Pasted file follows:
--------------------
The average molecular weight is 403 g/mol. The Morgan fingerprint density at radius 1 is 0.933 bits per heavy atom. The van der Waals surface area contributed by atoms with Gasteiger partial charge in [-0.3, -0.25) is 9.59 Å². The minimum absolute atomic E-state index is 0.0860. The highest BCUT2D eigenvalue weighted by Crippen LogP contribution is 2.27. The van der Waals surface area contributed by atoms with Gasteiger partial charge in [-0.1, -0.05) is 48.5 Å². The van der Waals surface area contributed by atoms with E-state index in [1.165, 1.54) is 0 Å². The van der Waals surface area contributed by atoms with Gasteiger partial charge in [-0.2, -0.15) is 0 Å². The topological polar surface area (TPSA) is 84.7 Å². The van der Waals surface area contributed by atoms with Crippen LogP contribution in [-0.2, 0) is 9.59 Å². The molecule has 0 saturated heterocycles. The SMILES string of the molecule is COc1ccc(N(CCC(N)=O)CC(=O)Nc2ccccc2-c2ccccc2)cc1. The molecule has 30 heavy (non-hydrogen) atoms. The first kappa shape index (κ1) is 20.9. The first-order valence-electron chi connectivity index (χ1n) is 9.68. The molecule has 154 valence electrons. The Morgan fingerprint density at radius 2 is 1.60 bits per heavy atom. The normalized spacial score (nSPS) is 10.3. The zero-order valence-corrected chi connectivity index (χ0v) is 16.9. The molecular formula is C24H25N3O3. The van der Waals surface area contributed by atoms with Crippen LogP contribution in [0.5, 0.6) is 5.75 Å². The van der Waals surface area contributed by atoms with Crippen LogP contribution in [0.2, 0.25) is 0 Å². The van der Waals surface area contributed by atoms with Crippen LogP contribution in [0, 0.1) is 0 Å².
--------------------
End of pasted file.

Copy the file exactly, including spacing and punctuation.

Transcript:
The average molecular weight is 403 g/mol. The Morgan fingerprint density at radius 1 is 0.933 bits per heavy atom. The van der Waals surface area contributed by atoms with Gasteiger partial charge in [-0.3, -0.25) is 9.59 Å². The minimum absolute atomic E-state index is 0.0860. The highest BCUT2D eigenvalue weighted by Crippen LogP contribution is 2.27. The van der Waals surface area contributed by atoms with Gasteiger partial charge in [-0.1, -0.05) is 48.5 Å². The van der Waals surface area contributed by atoms with E-state index in [1.165, 1.54) is 0 Å². The van der Waals surface area contributed by atoms with Gasteiger partial charge in [-0.2, -0.15) is 0 Å². The topological polar surface area (TPSA) is 84.7 Å². The van der Waals surface area contributed by atoms with Crippen LogP contribution in [-0.2, 0) is 9.59 Å². The molecule has 0 saturated heterocycles. The SMILES string of the molecule is COc1ccc(N(CCC(N)=O)CC(=O)Nc2ccccc2-c2ccccc2)cc1. The molecule has 30 heavy (non-hydrogen) atoms. The first kappa shape index (κ1) is 20.9. The first-order valence-electron chi connectivity index (χ1n) is 9.68. The molecule has 154 valence electrons. The Morgan fingerprint density at radius 2 is 1.60 bits per heavy atom. The normalized spacial score (nSPS) is 10.3. The zero-order valence-corrected chi connectivity index (χ0v) is 16.9. The molecular formula is C24H25N3O3. The van der Waals surface area contributed by atoms with Crippen LogP contribution in [0.5, 0.6) is 5.75 Å². The van der Waals surface area contributed by atoms with Crippen LogP contribution in [0.2, 0.25) is 0 Å². The van der Waals surface area contributed by atoms with Crippen LogP contribution in [0, 0.1) is 0 Å².